As he walked to the school tap to wash off some of the dust, Zube sighed in relief. He realized that the pain was worth it to be out of the gang. He did not want to get into the habit of stealing, not to make friends, and not to pass exams too.

30 thoughts on “A Kind of Bravery” by Myne (@Myne)

  1. @ 12 saying no to something wrong takes a lot of courage.Gangs- not a topic that has been explored much. I liked the flow, was carried along. when the seniors target you- serious boarding school stuff; brought back some memories. I hope this gets to the teens and young people it will make an impact on.

    1. Thanks Elly, I hope it makes sense to those reading. I wrote from the POV of a young child, but the truth is that bullying sometimes continues into adulthood.

  2. @myne, i’d say the greatest kinda courage as depicted by this story, is to be able to stick to what is write in the face of adversity…its really akind of bravery…i enjoyed the piece Myne…a few typos and the last sentence…???

    1. thanks Xikay, glad you got the message. You mean what is ‘right’? Don’t mind me, I’ll check out for my own typos too, LOL…

  3. Nice write…

  4. Wow! This made a good read.

  5. Who noticed the beautiful rhythm in which this story flowed…? This is the kind of writing I get crazy about… Carefully written, I guess!

    1. Thanks Idoko. Yes I wrote this carefully, knowing that anyone could be reading. Still some typos escaped. :)

  6. If I was doing a film on this, will focus mainly on the phrase or sentence during the moral lesson that changed the boy’s mind. Even though not explored, that was the best part of the story for me. Really enjoyed reading this.

    1. You know Jay, in my mind that scene had greater prominence, and it wrote it like a paragraph or so. But I guess it got cut on the editing floor. :) Thanks for reading.

  7. We are urged to always stand for what is right, even if we stand alone.
    Beautiful story Myne!

    1. Thank you Scopeman, Ahmed and Write-fight

  8. nice read, nice read. some typos, tense errors and omissions. @Myne and Idoko, it seems the strength of the message distracted everyone else i think i disagree with Idoko’s comment that it was ‘carefully written’.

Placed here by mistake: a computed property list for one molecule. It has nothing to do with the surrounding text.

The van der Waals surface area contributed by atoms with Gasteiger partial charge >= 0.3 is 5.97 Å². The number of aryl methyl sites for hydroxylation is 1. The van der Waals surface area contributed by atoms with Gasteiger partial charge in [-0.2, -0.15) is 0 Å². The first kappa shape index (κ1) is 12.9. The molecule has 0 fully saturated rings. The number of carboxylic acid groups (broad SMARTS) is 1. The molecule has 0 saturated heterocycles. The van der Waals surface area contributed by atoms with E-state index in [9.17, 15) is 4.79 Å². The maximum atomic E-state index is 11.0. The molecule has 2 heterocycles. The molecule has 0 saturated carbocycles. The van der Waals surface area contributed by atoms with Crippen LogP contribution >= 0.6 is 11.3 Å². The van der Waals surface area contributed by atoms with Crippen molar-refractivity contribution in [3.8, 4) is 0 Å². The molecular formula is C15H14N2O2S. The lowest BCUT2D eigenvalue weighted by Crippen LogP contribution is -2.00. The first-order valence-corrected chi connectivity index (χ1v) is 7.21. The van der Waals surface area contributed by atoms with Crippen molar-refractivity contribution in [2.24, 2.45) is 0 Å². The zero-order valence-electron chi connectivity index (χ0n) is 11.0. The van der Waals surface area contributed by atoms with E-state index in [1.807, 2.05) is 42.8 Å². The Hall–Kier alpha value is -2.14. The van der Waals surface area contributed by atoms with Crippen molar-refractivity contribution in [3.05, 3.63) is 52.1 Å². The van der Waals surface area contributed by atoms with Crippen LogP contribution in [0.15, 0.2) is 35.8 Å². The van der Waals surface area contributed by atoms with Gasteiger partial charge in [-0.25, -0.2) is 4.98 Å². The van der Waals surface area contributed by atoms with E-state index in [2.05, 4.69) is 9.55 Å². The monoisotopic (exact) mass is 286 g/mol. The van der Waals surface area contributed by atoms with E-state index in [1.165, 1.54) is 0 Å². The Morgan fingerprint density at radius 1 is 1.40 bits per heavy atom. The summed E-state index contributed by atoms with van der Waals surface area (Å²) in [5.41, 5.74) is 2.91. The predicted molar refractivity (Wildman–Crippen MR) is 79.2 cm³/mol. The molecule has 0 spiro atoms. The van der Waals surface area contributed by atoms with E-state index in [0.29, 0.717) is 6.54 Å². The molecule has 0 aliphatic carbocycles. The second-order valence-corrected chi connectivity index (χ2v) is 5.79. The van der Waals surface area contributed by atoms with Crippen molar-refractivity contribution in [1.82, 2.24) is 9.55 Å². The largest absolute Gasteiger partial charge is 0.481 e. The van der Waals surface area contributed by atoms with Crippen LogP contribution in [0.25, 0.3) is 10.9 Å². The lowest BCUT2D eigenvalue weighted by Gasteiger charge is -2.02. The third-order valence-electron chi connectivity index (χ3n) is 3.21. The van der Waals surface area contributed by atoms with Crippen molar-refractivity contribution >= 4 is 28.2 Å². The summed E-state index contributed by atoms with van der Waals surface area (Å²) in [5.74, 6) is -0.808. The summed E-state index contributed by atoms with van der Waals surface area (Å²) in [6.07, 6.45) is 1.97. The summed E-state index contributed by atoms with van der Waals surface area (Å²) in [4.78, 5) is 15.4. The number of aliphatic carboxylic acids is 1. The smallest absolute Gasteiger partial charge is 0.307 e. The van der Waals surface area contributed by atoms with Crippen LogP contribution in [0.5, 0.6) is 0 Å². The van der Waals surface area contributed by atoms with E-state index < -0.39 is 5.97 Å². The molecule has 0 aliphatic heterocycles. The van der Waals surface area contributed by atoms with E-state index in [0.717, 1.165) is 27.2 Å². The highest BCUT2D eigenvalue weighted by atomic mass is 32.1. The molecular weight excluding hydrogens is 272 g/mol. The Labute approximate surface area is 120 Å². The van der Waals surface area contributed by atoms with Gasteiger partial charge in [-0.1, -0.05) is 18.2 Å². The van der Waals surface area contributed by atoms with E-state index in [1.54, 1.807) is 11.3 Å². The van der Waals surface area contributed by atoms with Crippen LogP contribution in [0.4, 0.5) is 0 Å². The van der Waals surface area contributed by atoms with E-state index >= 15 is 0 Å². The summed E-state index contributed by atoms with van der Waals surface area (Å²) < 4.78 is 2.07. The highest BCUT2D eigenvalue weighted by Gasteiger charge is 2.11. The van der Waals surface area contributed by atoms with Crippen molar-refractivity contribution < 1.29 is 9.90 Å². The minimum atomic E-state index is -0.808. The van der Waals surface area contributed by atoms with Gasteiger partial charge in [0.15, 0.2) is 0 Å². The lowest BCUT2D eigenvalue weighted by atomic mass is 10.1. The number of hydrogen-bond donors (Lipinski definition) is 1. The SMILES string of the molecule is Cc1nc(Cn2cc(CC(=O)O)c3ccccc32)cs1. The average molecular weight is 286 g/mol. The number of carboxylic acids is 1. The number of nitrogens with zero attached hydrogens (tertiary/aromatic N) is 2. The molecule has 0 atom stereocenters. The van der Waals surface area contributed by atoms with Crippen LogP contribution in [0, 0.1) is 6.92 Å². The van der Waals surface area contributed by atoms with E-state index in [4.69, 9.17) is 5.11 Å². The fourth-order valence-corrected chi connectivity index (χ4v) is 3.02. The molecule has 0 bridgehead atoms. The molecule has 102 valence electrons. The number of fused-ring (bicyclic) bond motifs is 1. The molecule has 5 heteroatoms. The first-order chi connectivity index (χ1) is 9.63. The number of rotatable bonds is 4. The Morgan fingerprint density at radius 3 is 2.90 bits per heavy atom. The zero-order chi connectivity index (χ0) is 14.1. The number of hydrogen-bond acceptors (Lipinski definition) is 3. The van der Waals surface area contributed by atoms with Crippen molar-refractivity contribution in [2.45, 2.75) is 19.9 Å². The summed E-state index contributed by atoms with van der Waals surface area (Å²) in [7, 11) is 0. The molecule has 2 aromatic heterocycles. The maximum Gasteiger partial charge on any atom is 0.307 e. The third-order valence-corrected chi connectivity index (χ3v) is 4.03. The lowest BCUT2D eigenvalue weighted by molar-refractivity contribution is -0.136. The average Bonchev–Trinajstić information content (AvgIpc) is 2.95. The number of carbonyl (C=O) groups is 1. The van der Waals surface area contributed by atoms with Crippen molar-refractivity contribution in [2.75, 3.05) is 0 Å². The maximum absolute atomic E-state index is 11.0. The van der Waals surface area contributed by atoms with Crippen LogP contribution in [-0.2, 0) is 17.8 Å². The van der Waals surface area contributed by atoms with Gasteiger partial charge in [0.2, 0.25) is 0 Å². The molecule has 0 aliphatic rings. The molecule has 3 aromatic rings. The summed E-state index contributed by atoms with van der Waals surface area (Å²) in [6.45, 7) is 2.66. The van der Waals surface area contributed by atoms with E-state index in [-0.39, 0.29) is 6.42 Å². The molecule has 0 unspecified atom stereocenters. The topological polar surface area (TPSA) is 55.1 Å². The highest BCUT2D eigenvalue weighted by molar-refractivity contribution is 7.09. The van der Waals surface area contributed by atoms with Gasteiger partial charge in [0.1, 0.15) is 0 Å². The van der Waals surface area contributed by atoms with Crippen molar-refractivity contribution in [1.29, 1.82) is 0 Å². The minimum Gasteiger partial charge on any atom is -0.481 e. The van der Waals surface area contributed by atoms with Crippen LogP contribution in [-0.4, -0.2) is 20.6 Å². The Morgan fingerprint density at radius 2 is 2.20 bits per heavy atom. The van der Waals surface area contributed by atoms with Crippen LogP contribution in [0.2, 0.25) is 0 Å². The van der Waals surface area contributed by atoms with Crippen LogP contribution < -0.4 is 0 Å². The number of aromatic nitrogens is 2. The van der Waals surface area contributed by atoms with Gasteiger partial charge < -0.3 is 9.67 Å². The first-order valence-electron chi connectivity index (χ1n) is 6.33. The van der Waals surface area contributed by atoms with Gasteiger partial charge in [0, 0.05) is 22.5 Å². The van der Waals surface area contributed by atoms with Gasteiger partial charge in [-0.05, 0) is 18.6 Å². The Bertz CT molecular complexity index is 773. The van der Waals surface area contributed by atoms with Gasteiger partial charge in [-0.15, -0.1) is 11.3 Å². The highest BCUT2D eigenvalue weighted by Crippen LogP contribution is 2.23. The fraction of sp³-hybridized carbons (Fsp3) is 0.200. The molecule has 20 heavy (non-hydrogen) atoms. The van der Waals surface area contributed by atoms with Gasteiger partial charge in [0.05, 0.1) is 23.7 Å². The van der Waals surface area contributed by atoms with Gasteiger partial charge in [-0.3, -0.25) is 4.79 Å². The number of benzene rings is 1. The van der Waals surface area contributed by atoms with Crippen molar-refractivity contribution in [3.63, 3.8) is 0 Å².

9. @neo-lite ans i disagree with you too….Y…even writers like Grisham have editors

  10. @Xik, u don’t understand my perspective. i’ve read Myne’s work and i know some of these errors were made cos she (maybe)was in a rush to put down her thoughts. e.g. 2nd par line 2: “Sweat BREAK out on his upper lip and he wiped at it with a balled fist as he increased his pace”
    and same paragraph, line 6: “Paul had started the group in their secondary school as a study group, but since they all lived in TH University”
    I’m just reading thru the comments and i see that even Myne attested to this fact so maybe i shldn’t have even mentioned it.

    1. I much appreciate your comments. I’m so ashamed of the “sweat break” OMG! I should do better than that. But like xikay said, I didn’t have my edtors go over this to polish my own self-editing.

  11. @neo-lite, you’re right, what i meant was that the typos r resilient viruses…, you do have a point sha

  12. @xikay, i dont have a point, i have 1847 and you my guy, u dey sell am? u get what? 12 million? lol.

  13. This is a nice piece myne. Good job.

  14. @neo-lite, sorry about that, if i hev not been donating points then i’d have that 12,000,000 you said…its just that i’m always online, its my job..online journalist so i use the time to NS just as u may FCBK

  15. nice story. He was really brave. Usually, the bullied becomes a bully.Like some form of defense.

  16. Myne,thanks for the quote at the beginning of the story. That for me, was like the icing on top of a yummy cake. I hear confraternities now recruit in secondary schools. I guess this is how it all starts.

    1. Confraternities now recruit in secondary school? Now that is really scary!

  17. i got too much into the story to notice any typos.

    This is very well written Myne.

    Well done!!!

  18. Well-done. Good morals too.

  19. Great story which shows that sometimes, bravery is not about beating one’s chest and shouting out loud. There is such a thing as quiet bravery, and it’s usually more difficult to show this form of bravery, especially when there’s nobody to write a long, lyrical poem about your exploits.

    Well done, Myne.

  20. For me it is the beautiful portrayal of the challenges of adolescence….innocence struggling against corruption, and the glimpse of a future great man in the making. Thanks Myne, for the beauty in the telling.

  21. The story’s nice. I like the fact that the boy did not buckle under pressure.

    The typos made me smile. Nobody’s perfect after all.

  22. thats more like it. Stick to what is right. It may hurt at first but you will be a happy person. Good job Myne!

  23. an interesting read